A teacher remembers
(From April 25, 1985)
A school teacher forgets most of the children she teaches. She remembers only the very good and the very bad ones, the very bright and the very dull ones and the ones with special personalities that make them outstanding.
Such a one was Mary Anne. She was of just normal intelligence, but she tried very hard. She took her school work seriously and she was anxious to please her teacher.
She sat on a front seat, near my desk, and whenever I looked up, Mary Anne would give me her sweet, adoring smile. I really think she loved me.
Mary Anne was always ready to help. She appointed herself the caretaker of the 16 geranium plants in our room. She kept them watered and removed any yellow leaves.
One day she announced that her parents were moving to Iowa and she would be leaving school. I was sorry.
On her last day at school, Mary Anne brought me a parting gift. It was a little ceramic lady in a pink bouffant skirt. In her arms she held a black and white puppy. Tied to the lady’s arm was a card bearing this note: “To a wonderful teacher, Love, Mary Anne.”
Twenty years later, that little doll still stands on my dresser. The note is still attached. I’ll never forget Mary Anne.
And then there was Andy. He was purely an imp of Satin, bad as he could be. But he had an endearing quality, too. I could be mad enough to kill him and he would grin at me with his black eyes twinkling and I would melt.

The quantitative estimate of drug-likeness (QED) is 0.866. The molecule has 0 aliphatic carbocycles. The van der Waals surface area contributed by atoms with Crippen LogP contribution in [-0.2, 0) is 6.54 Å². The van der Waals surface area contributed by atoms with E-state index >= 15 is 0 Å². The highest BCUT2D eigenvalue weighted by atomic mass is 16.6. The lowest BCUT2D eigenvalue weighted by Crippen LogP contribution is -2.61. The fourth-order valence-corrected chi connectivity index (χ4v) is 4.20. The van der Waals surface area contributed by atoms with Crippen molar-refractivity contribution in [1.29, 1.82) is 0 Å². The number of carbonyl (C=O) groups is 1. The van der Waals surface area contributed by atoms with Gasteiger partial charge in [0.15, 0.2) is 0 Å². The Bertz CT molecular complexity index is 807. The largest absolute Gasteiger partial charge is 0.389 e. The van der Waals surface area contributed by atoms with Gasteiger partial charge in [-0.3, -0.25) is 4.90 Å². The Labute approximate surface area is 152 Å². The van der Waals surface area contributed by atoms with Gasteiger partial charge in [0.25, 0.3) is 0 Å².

At first, when I could stand him no longer and he was disrupting the class, I would send him to the principal’s office, but I soon learned that he liked that. The principal made him sit on a chair and he watched all the comings and goings.
It was better than being in class. He didn’t learn much, but I promoted him at the end of the year. There was nothing to be gained by holding him back.
The Eddlemon brothers were the dumbest kids I ever taught, except for George, whom I’ll discuss later. Billy and Johnny Eddlemon couldn’t learn anything. I sent them to special reading classes and gave them as much private time as I could, but they couldn’t read, got their arithmetic problems wrong, and seldom got a spelling word right.
When their mother came to school for conferences, she would tell me that she sat at the kitchen table with the boys every night and made them write their spelling words and do their arithmetic problems. I didn’t believe a word of it. I pushed them along, as the teachers before me had done. They were hopeless.
And then there was George. He couldn’t learn anything, but he had a saving grace. He was a very fine artist. After several weeks of working with him and getting nowhere, I gave up and let him sit and draw all day.
The drawings he turned out were remarkable. He had a good sense of color and line, and his shading was superb. He seemed to understand the laws of convergence without ever having been taught them.
When we had parents’ night at school, I put up the other children’s arithmetic, English, spelling and geography papers. But I put up George’s drawings, all over the place. His parents beamed with pride, as well they might.
I like to think that today George is making a living as a commercial artist.
Both George and the Eddlemon boys should have been in a special school where the teachers have very small classes and can give pupils individual attention. In that town at that time there was no such facility.